By Burton Speakman
The Lordstown-built Chevrolet Cruze once again has been crowned the nation’s top-selling compact car.
The good news comes less than two weeks after General Motors announced it would invest $200 million into its plant here to develop the next-generation Cruze.
There were 25,975 Cruzes sold in August, which topped the previous highest- selling month of 25,160 in April 2011, according to GM.
The Cruze ranked as the sixth best-selling vehicle in the United States last month.
Two primary factors led to the increased sales, said Kristen Andersson, senior analyst for TrueCar.com, an automotive information website.
“The first was the spike in gas prices,” she said. “The second was a very effective marketing and advertising campaign.”
Typically, small cars experience increased sales whenever gas prices spike, Andersson said.
“It spurred sales for all small cars, but especially the Cruze,” she said.
Once the gas prices level off, so will the sales of small cars, Andersson added. “The Cruze should then return to around 20,000 sales per month, which is a very solid number,” she said.
The confidence pricing — the price on the car is the amount charged — and a 30-day return policy campaigns “have made people feel good” about GM products, Andersson said.
“The company has shown a lot of confidence in their products, and people are responding to that,” she added.
The leaders of both local United Auto Workers unions at Lordstown believe internal competition also has been holding back Cruze sales in the last few months.
The Cruze had been competing against the pricing for the 2012 midsize Malibu, which, after incentives, was being offered at roughly the same price as the Cruze, said Glenn Johnson, president of UAW Local 1112.
Removal of Malibu incentives has put the Cruze in a better position, said Dave Green, president of UAW Local 1714.
Tom Mock, communications manager for GM at its Lordstown and Parma plants, said it was remarkable the Cruze was able to have its best U.S. sales month in less than two years after launch.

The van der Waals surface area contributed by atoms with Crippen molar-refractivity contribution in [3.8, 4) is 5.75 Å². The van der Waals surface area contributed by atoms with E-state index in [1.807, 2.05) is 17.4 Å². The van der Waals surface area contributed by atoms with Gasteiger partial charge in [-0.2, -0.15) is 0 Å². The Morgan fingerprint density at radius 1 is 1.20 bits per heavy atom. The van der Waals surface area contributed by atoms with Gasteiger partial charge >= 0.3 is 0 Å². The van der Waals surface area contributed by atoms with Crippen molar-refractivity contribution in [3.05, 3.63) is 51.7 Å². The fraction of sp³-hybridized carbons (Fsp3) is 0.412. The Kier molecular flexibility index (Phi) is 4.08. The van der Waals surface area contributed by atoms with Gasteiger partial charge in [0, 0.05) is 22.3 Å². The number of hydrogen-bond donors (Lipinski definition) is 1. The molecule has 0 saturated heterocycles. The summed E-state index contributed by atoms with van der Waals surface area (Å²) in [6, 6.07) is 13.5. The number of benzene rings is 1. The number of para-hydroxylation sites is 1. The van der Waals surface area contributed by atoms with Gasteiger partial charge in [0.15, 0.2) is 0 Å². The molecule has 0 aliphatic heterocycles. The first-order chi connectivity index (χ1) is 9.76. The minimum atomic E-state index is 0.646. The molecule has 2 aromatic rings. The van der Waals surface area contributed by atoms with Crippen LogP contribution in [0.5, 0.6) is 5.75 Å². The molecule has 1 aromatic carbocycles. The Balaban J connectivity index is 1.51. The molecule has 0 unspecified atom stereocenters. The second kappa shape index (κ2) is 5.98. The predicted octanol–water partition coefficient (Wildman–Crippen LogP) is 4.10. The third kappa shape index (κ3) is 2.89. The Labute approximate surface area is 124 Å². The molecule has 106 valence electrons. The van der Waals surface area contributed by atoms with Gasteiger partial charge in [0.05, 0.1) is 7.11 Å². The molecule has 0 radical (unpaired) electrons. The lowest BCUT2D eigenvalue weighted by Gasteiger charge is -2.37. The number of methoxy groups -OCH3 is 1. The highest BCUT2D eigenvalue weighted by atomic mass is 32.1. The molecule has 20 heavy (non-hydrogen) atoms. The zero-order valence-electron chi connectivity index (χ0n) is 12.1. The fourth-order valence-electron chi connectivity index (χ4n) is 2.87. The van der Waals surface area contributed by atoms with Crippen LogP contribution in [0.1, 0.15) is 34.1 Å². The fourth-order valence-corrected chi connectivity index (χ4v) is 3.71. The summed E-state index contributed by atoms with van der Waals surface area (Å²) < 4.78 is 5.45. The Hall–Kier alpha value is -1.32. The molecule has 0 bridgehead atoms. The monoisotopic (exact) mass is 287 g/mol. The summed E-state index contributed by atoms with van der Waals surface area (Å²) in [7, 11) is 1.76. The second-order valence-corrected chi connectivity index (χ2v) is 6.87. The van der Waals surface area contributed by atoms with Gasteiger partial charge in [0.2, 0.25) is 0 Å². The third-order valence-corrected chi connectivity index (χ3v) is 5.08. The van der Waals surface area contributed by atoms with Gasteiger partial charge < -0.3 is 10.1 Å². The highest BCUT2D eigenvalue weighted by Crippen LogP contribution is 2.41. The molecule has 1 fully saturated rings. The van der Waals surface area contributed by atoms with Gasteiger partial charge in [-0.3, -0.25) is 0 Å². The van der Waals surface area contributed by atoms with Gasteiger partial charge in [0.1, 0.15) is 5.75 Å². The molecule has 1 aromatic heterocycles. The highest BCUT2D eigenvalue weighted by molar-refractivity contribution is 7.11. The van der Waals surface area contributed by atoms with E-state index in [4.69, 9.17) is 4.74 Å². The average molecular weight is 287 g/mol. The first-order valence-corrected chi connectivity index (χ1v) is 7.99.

“It’s another validation supporting the hard work on customer focus and continuous improvement at Lordstown,” he said, adding, “Chevrolet did a remarkable job promoting all of our cars and trucks during the Olympics.”
One of the better aspects about the sales increase is that GM has accomplished it without a number of incentives, Andersson said.
“Everyone wants some type of sale or incentive when they buy a new car,” Green said. But keeping down the incentives helps protect the resale value of the vehicle for the buyer, he added.
“Consumers’ preferences concentrated on the two extreme ends of the segments in August: small cars and large trucks. They both enjoyed market-share gains — a trend that more or less resulted in a wash from the previous month,” said Jesse Toprak, vice president of Market Intelligence for TrueCar.com.
Two other small cars from GM — the Spark and the Sonic — had record months for sales, and August was also the best month for the Chevrolet Volt, the plug-in hybrid electric vehicle.
“The small-car segment is going to be the most popular segment for the foreseeable future,” Johnson said. “When gas is between $3.75 and $4 per gallon, small cars just seem to fly off the shelves.”
Overall, GM reported August sales of 240,520 vehicles in the United States, up 10 percent from a year ago. August was the company’s best retail month of the year.